It's so weird. Perhaps the lockdown was necessary; perhaps it still is, but given the impact it has on society, the need for it should be constantly questioned, not taken as a premise.
Yes, the psychology of this is all very interesting. There's a phenomenon called 'hyperpolarisation in groups'. It means that when a group of people with similar values debate a topic, they all tend to coalesce around the most hardline position. The political media who have been covering this story are a bit of a hive mind (similar social backgrounds, shared friendships, they've all worked with eachother, they hang out together and discuss stories together, they appear on eachother's podcasts, etc). So as they talk about lockdown together, they become more and more sure that lockdown is the best and only answer. I think that, more than political affiliations, is what has happened with the media.

When you have a hardened position on a topic, you reject contrary information. See: This forum.
 

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Agreed but I think the right wing Remainers are maybe less mad as Brexit has propelled the Conservatives into power once more as a result of Labour tearing itself a part on the issue so they have a sop for their loss.

Reading between lines, I personally think people are mad because they are Remainers - or they believe the media storm whipped up by the Remainer journalists.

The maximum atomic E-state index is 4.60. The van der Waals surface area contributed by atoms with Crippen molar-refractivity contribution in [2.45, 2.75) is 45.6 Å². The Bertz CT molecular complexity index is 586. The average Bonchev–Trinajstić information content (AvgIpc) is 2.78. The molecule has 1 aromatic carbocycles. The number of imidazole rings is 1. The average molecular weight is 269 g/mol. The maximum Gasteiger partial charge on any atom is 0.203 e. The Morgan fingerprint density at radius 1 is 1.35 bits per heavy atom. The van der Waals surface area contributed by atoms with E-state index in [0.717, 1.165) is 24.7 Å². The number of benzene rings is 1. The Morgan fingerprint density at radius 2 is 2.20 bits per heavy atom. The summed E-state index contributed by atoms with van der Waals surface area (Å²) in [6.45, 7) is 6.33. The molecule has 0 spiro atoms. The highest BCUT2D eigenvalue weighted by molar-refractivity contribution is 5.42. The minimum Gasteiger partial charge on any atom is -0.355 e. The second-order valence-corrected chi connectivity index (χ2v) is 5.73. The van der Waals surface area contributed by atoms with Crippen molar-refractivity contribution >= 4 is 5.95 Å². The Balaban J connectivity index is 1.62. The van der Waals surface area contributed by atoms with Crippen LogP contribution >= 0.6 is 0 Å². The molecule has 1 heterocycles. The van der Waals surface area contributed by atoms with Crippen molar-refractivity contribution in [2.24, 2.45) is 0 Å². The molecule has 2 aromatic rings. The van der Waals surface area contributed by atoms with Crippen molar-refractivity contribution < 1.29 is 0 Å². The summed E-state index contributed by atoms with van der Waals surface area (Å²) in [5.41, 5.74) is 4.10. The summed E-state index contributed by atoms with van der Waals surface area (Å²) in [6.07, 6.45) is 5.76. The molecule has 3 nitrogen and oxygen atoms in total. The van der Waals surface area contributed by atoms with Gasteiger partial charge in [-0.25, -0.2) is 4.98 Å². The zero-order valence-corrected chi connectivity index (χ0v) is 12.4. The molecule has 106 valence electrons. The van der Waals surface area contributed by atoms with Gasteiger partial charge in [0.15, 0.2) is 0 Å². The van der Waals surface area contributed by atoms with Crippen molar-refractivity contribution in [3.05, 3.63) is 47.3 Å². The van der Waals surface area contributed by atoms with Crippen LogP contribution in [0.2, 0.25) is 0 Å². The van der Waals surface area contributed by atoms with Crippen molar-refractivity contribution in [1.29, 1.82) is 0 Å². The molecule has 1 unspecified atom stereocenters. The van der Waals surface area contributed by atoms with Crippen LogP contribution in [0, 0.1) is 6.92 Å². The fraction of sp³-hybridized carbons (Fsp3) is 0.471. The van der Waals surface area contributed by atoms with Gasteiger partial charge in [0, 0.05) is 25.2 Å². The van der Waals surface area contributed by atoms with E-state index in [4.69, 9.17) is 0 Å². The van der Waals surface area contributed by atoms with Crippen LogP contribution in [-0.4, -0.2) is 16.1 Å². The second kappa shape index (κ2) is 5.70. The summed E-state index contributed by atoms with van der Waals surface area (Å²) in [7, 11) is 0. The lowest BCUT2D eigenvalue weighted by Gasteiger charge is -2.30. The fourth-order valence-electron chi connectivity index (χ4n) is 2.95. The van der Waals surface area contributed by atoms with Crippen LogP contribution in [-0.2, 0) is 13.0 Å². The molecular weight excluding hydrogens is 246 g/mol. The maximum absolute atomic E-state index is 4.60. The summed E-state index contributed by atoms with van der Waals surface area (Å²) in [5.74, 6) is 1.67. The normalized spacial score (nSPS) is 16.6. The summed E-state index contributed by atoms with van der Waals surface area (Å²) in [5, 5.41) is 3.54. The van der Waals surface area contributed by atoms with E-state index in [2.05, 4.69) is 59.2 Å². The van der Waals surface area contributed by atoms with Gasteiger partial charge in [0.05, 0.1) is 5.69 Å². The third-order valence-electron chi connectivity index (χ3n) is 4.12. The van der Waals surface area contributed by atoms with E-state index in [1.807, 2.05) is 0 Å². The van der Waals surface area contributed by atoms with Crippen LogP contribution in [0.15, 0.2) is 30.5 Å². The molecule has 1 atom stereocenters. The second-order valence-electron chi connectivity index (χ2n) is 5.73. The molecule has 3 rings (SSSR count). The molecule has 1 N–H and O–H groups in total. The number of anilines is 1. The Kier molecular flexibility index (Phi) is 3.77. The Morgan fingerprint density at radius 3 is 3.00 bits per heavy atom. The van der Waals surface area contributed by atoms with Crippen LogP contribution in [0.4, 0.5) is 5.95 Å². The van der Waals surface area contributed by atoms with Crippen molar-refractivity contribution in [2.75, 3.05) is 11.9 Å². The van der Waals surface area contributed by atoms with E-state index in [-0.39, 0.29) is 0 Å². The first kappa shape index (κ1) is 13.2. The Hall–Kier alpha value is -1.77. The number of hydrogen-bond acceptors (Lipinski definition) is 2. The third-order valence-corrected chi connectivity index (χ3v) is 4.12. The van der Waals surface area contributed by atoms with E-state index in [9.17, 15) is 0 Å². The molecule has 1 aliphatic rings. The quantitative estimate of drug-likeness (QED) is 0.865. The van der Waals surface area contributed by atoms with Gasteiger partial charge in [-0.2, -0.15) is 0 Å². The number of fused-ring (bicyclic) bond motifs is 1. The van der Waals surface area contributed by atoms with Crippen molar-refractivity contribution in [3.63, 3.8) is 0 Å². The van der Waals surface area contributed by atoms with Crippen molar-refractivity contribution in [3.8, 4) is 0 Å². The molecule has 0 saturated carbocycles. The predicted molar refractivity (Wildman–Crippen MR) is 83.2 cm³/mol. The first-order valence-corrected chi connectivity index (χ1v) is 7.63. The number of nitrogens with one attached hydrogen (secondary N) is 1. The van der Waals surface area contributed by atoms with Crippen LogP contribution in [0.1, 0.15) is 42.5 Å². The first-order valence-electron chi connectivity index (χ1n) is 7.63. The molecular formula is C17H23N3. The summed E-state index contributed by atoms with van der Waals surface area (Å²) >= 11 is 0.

If we look at another example, that scientist who broke lock-down to have an affair - a very clearcut, example of breaking wrong doing, he did wrong very clearly so but are you angry with him? I am not. This fake anger is there for a reason.
WTH he resigned the same day the story broke lol. Cummings in still in the job a week after, that's what the anger is, there is probably an element of him having some capacity in writing the rules which he ignored too.

This has been the weirdest part of the Corona debate for me so far. I'm not that politically interested but would generally tend to agree with the so-called "left wing establishment" on most issues. But with lockdown I find myself completely baffled - a lot of otherwise sensible people almost seem to consider the lockdown as a good in itself and are very hesitant to discuss its obvious direct and indirect negative effects. And attempts at comparing these effects with the effects of the disease itself aren't really condoned at all, that's what get you labeled pro-death, at least among the more extreme of the lockdownistas.

It's so weird. Perhaps the lockdown was necessary; perhaps it still is, but given the impact it has on society, the need for it should be constantly questioned, not taken as a premise.
Whilst this is true to some degree it's certainly a far left position. My reading of it is that you cannot recover a life but you can recover an economy. If those actions lead to issues down the line you can deal with them then but right now you stop people dying from the thing that is killing them now not what might kill them in a year.